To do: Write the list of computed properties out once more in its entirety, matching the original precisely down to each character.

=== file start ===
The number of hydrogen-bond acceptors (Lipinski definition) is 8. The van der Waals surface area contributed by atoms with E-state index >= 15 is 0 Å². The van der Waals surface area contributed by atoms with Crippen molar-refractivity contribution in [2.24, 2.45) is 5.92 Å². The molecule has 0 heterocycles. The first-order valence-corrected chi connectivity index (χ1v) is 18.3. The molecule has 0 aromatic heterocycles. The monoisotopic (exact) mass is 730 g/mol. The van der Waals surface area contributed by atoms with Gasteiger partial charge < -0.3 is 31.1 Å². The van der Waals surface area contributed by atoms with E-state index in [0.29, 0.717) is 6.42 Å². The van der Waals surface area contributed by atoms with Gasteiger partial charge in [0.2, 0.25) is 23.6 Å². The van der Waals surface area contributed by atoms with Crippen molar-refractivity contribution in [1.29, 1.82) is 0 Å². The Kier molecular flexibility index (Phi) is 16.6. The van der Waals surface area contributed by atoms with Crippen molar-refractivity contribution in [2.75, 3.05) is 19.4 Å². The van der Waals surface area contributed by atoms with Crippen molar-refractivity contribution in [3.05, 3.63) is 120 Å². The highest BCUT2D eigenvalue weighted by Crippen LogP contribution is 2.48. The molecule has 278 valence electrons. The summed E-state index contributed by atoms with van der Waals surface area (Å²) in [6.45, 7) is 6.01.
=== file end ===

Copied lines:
The number of hydrogen-bond acceptors (Lipinski definition) is 8. The van der Waals surface area contributed by atoms with E-state index >= 15 is 0 Å². The van der Waals surface area contributed by atoms with Crippen molar-refractivity contribution in [2.24, 2.45) is 5.92 Å². The molecule has 0 heterocycles. The first-order valence-corrected chi connectivity index (χ1v) is 18.3. The molecule has 0 aromatic heterocycles. The monoisotopic (exact) mass is 730 g/mol. The van der Waals surface area contributed by atoms with Gasteiger partial charge < -0.3 is 31.1 Å². The van der Waals surface area contributed by atoms with E-state index in [0.29, 0.717) is 6.42 Å². The van der Waals surface area contributed by atoms with Gasteiger partial charge in [0.2, 0.25) is 23.6 Å². The van der Waals surface area contributed by atoms with Crippen molar-refractivity contribution in [1.29, 1.82) is 0 Å². The Kier molecular flexibility index (Phi) is 16.6. The van der Waals surface area contributed by atoms with Crippen molar-refractivity contribution in [2.75, 3.05) is 19.4 Å². The van der Waals surface area contributed by atoms with Crippen molar-refractivity contribution in [3.05, 3.63) is 120 Å². The highest BCUT2D eigenvalue weighted by Crippen LogP contribution is 2.48. The molecule has 278 valence electrons. The summed E-state index contributed by atoms with van der Waals surface area (Å²) in [6.45, 7) is 6.01.